What’s more, there is far less of a contest for the ball in union than its supporters would like to believe. A 2005 report by union’s International Rugby Board admitted that 'the contest for possession [in rugby union] is largely predictable if not almost wholly guaranteed', finding that for every fourteen completed tackles, the ball was retained by the attacking side.

In league terms would be considered a ninety-two per cent completion rate. In contrast, a league side which retains the ball for only eighty per cent of its tackles would be considered to be doing well. In short, it is far easier to monopolise possession in union than it is league

Ironically, the IRB report also found that in the 1980s union teams turned the ball over to their opponents on average once every six tackles - just as in league. But in the 2000s, the ball was turned over only once in twenty-three tackles.

Rugby Evolution... Again

So the evidence is that rugby union’s version of the ‘contest for the ball’ results in less variation in the game and allows one side to dominate possession.

But this should come as no surprise - because this is precisely why rugby league introduced the play-the-ball and limited tackles in the first place.

This is because there is an ‘iron law’ of evolution for all the handling codes of football: the team in possession of the ball will do everything to keep hold of it. Players will cheat, coaches will scheme and rule-makers will fight a losing battle.

Rugby league’s genius is that it has always been sensitive to the needs of the game to adapt its rules to emphasise its spirit - running fast, passing accurately, tackling hard and scoring tries.

And, almost forty years since it was introduced, the six tackle rule has been crucial not only to preserving the essence of rugby league but also to its expansion around the world.

For anyone who wants to pick up an oval ball and run with it, the six tackle rule lets them do it better than any other football code.

The evolution of the scrum

There has never been a more controversial aspect of rugby than the scrum.

For many, the modern rugby league scrum is just a way of restarting play. Nostalgics yearn for a return to ‘proper scrums’. Rugby union fans believe that the scrum is very essence of their game.

Yet a look at history shows how much the scrum has changed in all types of rugby since the emergence of the sport in the early 1800s.

Much of what we think we know about it is part-myth, part-wishful thinking. In fact, league’s play-the-ball is based on rugby’s original method of scrummaging.

And union’s ‘traditional’ scrums today are the complete opposite of what the scrum was originally intended to do.

Tom Brown’s Scrum Days

As anyone who has struggled their way through Tom Brown’s Schooldays will know, the game of rugby football that emerged at Rugby School in mid-1800s was dominated by continual scrummaging.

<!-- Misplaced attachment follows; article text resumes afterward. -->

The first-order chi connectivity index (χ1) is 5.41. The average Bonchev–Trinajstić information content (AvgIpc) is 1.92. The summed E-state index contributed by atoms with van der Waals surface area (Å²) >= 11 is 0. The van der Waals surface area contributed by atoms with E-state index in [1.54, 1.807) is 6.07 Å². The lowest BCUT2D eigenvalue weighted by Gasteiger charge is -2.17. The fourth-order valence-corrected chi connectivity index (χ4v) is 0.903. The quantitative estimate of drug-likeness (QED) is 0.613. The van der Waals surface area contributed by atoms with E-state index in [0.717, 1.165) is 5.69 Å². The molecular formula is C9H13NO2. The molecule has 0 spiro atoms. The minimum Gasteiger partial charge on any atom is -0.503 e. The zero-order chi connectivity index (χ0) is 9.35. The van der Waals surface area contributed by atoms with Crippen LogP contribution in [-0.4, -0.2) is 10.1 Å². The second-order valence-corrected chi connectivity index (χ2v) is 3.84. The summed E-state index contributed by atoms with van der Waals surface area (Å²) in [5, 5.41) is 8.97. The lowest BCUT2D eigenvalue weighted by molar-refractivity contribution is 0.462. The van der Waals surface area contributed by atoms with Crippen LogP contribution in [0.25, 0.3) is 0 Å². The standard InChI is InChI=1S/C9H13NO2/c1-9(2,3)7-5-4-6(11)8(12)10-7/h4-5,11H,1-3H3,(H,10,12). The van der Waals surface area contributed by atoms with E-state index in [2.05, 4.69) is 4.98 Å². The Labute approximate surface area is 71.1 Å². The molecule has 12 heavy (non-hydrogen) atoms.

Play revolved around scrummaging and kicking to set up scrums. Forwards - who could number fifty or sixty in school matches - stood upright in the scrum and pushed, kicking either the ball or their opponents’ shins.

This tradition was carried on by the adult clubs that created the Rugby Football Union in 1871. A scrum was the main way of propelling the ball forward. On the rare occasions that the ball emerged to one of the backs, a tackle was immediately followed by a scrum.

Ironically, it is this rule that contains the roots of today’s rugby league play-the-ball rule.

Until the late 1870s, a tackled player had to place the ball on the ground and shout ‘down’, which was the signal for the forwards who had formed a scrum around him to start pushing. This is also the origin of American football’s ‘downs’.

What’s more, the aim of the original rugby scrum was not to heel the ball back, but to push the ball forward through the opposing pack. Called ‘straight ahead propulsion’, this was seen by many in the RFU as the only real way of advancing the ball up the pitch. Heeling out was frowned upon.

It was not unusual for scrums to last ten minutes or more. England and Richmond forward Charles Gurdon described how a scrum would ‘sometimes sway this way, sometimes that; this rotund mass would gravitate safely and unbroken, some thirty or forty yards towards the goal line of the weaker side, leaving a dark muddy track to mark its course’.

The forwards dominated the team. Whether playing fifteen or twenty-a-side, there would be two full-backs, two half-backs and no more than two three-quarters until around 1880. The rest would be forwards.

Passing between players was almost non-existent. If the ball did happen to come out of the scrum, it would be promptly kicked down field for the forwards to chase or to set up another scrum.

Even in the late 1890s, there were many in the RFU who believed that heeling the ball out of the scrum was a betrayal of the principles of the game. In 1896, former RFU president Arthur Budd proposed that ‘heeling out’ should be made illegal.

New thinking in the North

But for most clubs in the north of England, such thinking was anathema. For them, the essence of rugby was running, passing and tackling, with the aim of scoring tries.

‘The public don’t want to witness only scrimmages nowadays but fast, open play... the public want a game where they can see plenty of the ball,’ declared one player in 1891.

In that same year, Leeds’ James Miller proposed reducing the number of forwards to six. Of course, this was not to happen until 1906, when the Northern Union finally grasped the nettle and reduced teams to thirteen-a-side.

But this did little to resolve the problem of the scrum. There were too many ways in which it would slow down play.

Scrum-halves never seemed capable - or willing - to put the ball into the scrum in a straight line between the two front rows. Props could not resist putting their legs across the tunnel of the scrum. Hookers could not wait for the ball to go in the scrum before striking for it. The ball rarely came out cleanly.

And what was worse, there was just too damn many of them. Even in the 1920s an average match would have fifty or sixty scrums. Despite the RFL offering regular ‘guidelines’ to referees, little changed.

It wasn’t until 1930 that forwards instructed to pack down with three in the front row, two in the second row and a loose forward binding the second row, a rule designed to prevent teams having four in the front row and constantly unbalancing the scrum.